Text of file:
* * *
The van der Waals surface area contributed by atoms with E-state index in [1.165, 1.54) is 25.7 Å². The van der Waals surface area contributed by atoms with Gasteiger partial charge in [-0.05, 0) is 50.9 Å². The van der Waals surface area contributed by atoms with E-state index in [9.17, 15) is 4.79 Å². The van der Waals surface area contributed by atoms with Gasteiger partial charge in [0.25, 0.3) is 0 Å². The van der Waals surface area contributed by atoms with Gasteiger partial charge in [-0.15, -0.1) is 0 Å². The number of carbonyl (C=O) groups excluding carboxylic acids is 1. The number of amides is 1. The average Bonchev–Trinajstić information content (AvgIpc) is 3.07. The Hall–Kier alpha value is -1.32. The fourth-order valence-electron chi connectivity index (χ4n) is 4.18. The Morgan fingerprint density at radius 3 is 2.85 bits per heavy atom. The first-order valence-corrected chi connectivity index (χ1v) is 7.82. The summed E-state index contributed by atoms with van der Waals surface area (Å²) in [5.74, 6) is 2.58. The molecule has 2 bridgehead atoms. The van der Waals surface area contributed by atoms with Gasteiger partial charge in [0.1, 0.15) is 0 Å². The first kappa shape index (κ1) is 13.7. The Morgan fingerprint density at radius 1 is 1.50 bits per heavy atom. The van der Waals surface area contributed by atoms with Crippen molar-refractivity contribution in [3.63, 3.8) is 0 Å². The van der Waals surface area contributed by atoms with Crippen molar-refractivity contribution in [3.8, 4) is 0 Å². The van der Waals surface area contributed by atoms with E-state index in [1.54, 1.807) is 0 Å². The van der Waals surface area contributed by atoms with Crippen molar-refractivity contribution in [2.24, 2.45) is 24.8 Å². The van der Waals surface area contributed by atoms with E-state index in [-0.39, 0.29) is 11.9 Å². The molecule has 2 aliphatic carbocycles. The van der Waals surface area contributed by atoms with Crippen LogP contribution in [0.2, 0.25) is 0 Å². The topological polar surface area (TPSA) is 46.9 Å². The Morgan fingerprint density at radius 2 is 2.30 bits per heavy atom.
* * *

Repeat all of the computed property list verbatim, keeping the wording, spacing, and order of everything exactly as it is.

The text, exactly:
The van der Waals surface area contributed by atoms with E-state index in [1.165, 1.54) is 25.7 Å². The van der Waals surface area contributed by atoms with Gasteiger partial charge in [-0.05, 0) is 50.9 Å². The van der Waals surface area contributed by atoms with E-state index in [9.17, 15) is 4.79 Å². The van der Waals surface area contributed by atoms with Gasteiger partial charge in [0.25, 0.3) is 0 Å². The van der Waals surface area contributed by atoms with Gasteiger partial charge in [-0.15, -0.1) is 0 Å². The number of carbonyl (C=O) groups excluding carboxylic acids is 1. The number of amides is 1. The average Bonchev–Trinajstić information content (AvgIpc) is 3.07. The Hall–Kier alpha value is -1.32. The fourth-order valence-electron chi connectivity index (χ4n) is 4.18. The Morgan fingerprint density at radius 3 is 2.85 bits per heavy atom. The first-order valence-corrected chi connectivity index (χ1v) is 7.82. The summed E-state index contributed by atoms with van der Waals surface area (Å²) in [5.74, 6) is 2.58. The molecule has 2 bridgehead atoms. The van der Waals surface area contributed by atoms with Gasteiger partial charge in [0.1, 0.15) is 0 Å². The first kappa shape index (κ1) is 13.7. The Morgan fingerprint density at radius 1 is 1.50 bits per heavy atom. The van der Waals surface area contributed by atoms with Crippen molar-refractivity contribution in [3.63, 3.8) is 0 Å². The van der Waals surface area contributed by atoms with Crippen molar-refractivity contribution in [3.8, 4) is 0 Å². The van der Waals surface area contributed by atoms with E-state index in [1.54, 1.807) is 0 Å². The van der Waals surface area contributed by atoms with Crippen molar-refractivity contribution in [2.24, 2.45) is 24.8 Å². The van der Waals surface area contributed by atoms with E-state index in [-0.39, 0.29) is 11.9 Å². The molecule has 2 aliphatic carbocycles. The van der Waals surface area contributed by atoms with Crippen LogP contribution in [0.2, 0.25) is 0 Å². The topological polar surface area (TPSA) is 46.9 Å². The Morgan fingerprint density at radius 2 is 2.30 bits per heavy atom.